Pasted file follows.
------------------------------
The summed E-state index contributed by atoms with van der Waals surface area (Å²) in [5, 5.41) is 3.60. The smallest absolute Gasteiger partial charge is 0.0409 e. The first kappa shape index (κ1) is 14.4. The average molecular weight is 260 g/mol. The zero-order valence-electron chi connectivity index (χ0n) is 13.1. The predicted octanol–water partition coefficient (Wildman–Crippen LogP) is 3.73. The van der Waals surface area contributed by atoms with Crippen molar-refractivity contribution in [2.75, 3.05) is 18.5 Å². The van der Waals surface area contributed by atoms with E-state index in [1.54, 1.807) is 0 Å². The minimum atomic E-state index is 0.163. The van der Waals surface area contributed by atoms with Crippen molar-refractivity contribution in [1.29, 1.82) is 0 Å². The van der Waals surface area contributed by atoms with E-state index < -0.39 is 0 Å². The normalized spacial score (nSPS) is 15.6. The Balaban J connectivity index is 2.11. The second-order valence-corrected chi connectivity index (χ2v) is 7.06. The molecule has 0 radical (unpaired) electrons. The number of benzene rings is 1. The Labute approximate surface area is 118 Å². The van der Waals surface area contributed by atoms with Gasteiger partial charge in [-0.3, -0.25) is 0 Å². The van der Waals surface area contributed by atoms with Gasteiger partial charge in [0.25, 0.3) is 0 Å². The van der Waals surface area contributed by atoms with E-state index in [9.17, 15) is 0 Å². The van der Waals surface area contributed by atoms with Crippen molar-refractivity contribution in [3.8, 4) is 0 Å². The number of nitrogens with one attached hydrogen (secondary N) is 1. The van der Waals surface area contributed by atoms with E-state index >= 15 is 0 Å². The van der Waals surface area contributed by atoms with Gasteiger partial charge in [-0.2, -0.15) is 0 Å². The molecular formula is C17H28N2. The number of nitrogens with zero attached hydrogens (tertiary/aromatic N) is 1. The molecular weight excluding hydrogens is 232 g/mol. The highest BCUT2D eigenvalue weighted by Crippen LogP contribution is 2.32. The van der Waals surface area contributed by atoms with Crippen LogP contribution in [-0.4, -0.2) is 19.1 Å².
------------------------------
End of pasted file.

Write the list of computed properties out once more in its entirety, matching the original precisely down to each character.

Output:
The summed E-state index contributed by atoms with van der Waals surface area (Å²) in [5, 5.41) is 3.60. The smallest absolute Gasteiger partial charge is 0.0409 e. The first kappa shape index (κ1) is 14.4. The average molecular weight is 260 g/mol. The zero-order valence-electron chi connectivity index (χ0n) is 13.1. The predicted octanol–water partition coefficient (Wildman–Crippen LogP) is 3.73. The van der Waals surface area contributed by atoms with Crippen molar-refractivity contribution in [2.75, 3.05) is 18.5 Å². The van der Waals surface area contributed by atoms with E-state index in [1.54, 1.807) is 0 Å². The minimum atomic E-state index is 0.163. The van der Waals surface area contributed by atoms with Crippen molar-refractivity contribution in [1.29, 1.82) is 0 Å². The van der Waals surface area contributed by atoms with E-state index < -0.39 is 0 Å². The normalized spacial score (nSPS) is 15.6. The Balaban J connectivity index is 2.11. The second-order valence-corrected chi connectivity index (χ2v) is 7.06. The molecule has 0 radical (unpaired) electrons. The number of benzene rings is 1. The Labute approximate surface area is 118 Å². The van der Waals surface area contributed by atoms with Gasteiger partial charge in [-0.3, -0.25) is 0 Å². The van der Waals surface area contributed by atoms with Gasteiger partial charge in [0.25, 0.3) is 0 Å². The van der Waals surface area contributed by atoms with E-state index in [9.17, 15) is 0 Å². The van der Waals surface area contributed by atoms with Crippen molar-refractivity contribution in [3.8, 4) is 0 Å². The number of nitrogens with one attached hydrogen (secondary N) is 1. The van der Waals surface area contributed by atoms with E-state index >= 15 is 0 Å². The van der Waals surface area contributed by atoms with Gasteiger partial charge in [-0.2, -0.15) is 0 Å². The molecular formula is C17H28N2. The number of nitrogens with zero attached hydrogens (tertiary/aromatic N) is 1. The molecular weight excluding hydrogens is 232 g/mol. The highest BCUT2D eigenvalue weighted by Crippen LogP contribution is 2.32. The van der Waals surface area contributed by atoms with Crippen LogP contribution in [-0.4, -0.2) is 19.1 Å².